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Overview of section: current research on causes of SUDEP

[Part 2: Questions; Teran FA, Massey C & Richerson GB]



Sudden unexpected death in epilepsy (SUDEP) has continued to garner much attention in the scientific and clinical fields. Research in the past decade has expanded our understanding of the pathophysiology involved (Massey et al., 2014).  In this section of SUDEP: continuing the global conversation, leaders in the field discuss cutting edge research on SUDEP. The unpredictable and often unwitnessed occurrence of SUDEP presents a challenge to investigators and physicians in research studies. Fortunately, clues from witnessed cases, epilepsy monitoring units and data from animal models have provided hints of pathological mechanisms underlying SUDEP. In order to better care for patients with epilepsy and decrease the number of SUDEP cases, physicians and patients need to be familiar with the science behind SUDEP and help guide research that is currently being performed. Articles in this section discuss current research into pathophysiological mechanisms that underlie SUDEP, possible molecular mechanisms that play a role in its cause, and potential approaches to prevent these deaths.

Most SUDEP cases are preceded by a generalized tonic-clonic seizure (GTCS) (Nashef et al., 1998; Ryvlin et al., 2013). However, the mechanisms that lead from seizures to death remain unknown.  Among several proposed mechanisms underlying SUDEP, cardiac and respiratory abnormalities have received the most attention in recent years. In particular, recent advances in SUDEP research have indicated that respiratory and arousal deficits may play a role (Massey et al., 2014; Sowers et al., 2013). Analyzing data from monitored human patients has refined our understanding of the final events occurring prior to death. The MORTEMUS study reported that in patients who died of SUDEP while being surveilled in epilepsy monitoring units, cardiac and respiratory dysfunction both preceded death (Ryvlin et al., 2013). Although it was not clear which of the two was the primary cause, terminal apnea always preceded terminal asystole. This was a significant finding in the field that steered research to focus more on seizure-induced changes in respiratory physiology than had previously been the case. For example, recent studies showed that ictal central apnea, or the cessation of breathing during a seizure, is frequently observed in focal epilepsy (Bateman et al., 2008; Lacuey et al., 2018). Similarly, patients with Dravet Syndrome (DS), a severe childhood-onset epilepsy with a high incidence of SUDEP, commonly have ictal and postictal respiratory dysfunction (Kim et al., 2018). This is also seen in a mouse model of DS, in which spontaneous seizures cause death due to respiratory arrest (Kim et al., 2018). Collectively, the existing clinical and experimental evidence makes it reasonable to conclude that changes in respiratory physiology induced by seizures are relevant to SUDEP and that low blood oxygen saturation levels caused by prolonged apnea may comprise a potential biomarker for SUDEP. Although this view has been proposed for some time, this is a major shift from the previous majority, which held that cardiovascular dysfunction was the primary cause of most cases of SUDEP.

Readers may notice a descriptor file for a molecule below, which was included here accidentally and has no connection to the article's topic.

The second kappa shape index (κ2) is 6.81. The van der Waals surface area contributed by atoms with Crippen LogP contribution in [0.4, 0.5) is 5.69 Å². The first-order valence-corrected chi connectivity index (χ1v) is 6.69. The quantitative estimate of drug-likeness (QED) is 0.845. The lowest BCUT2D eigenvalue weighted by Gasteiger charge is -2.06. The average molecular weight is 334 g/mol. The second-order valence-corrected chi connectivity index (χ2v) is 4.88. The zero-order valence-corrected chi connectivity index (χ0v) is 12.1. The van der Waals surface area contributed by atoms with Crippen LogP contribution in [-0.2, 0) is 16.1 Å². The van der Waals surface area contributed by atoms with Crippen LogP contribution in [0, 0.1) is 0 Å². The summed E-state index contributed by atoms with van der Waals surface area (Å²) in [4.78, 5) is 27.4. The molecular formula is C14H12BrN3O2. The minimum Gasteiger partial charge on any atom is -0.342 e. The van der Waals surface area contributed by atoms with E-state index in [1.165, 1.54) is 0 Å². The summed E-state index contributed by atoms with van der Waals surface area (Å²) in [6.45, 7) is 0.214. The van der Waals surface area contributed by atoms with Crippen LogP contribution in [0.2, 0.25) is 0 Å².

Only by fully understanding the underlying causes of SUDEP can effective screening or preventive strategies be developed. Therefore, scientific research into cardiorespiratory and arousal abnormalities during and after seizures is vital to the long term goal of decreasing SUDEP. Articles in this section will detail what is currently known about cardiorespiratory dysfunction and arousal deficits in patients following seizures. They will discuss pertinent animal models that have given the field greater insight into the mechanisms that are involved with these abnormalities. This section will also highlight gene mutations that have been linked to an increased risk of sudden death in both humans and animal models.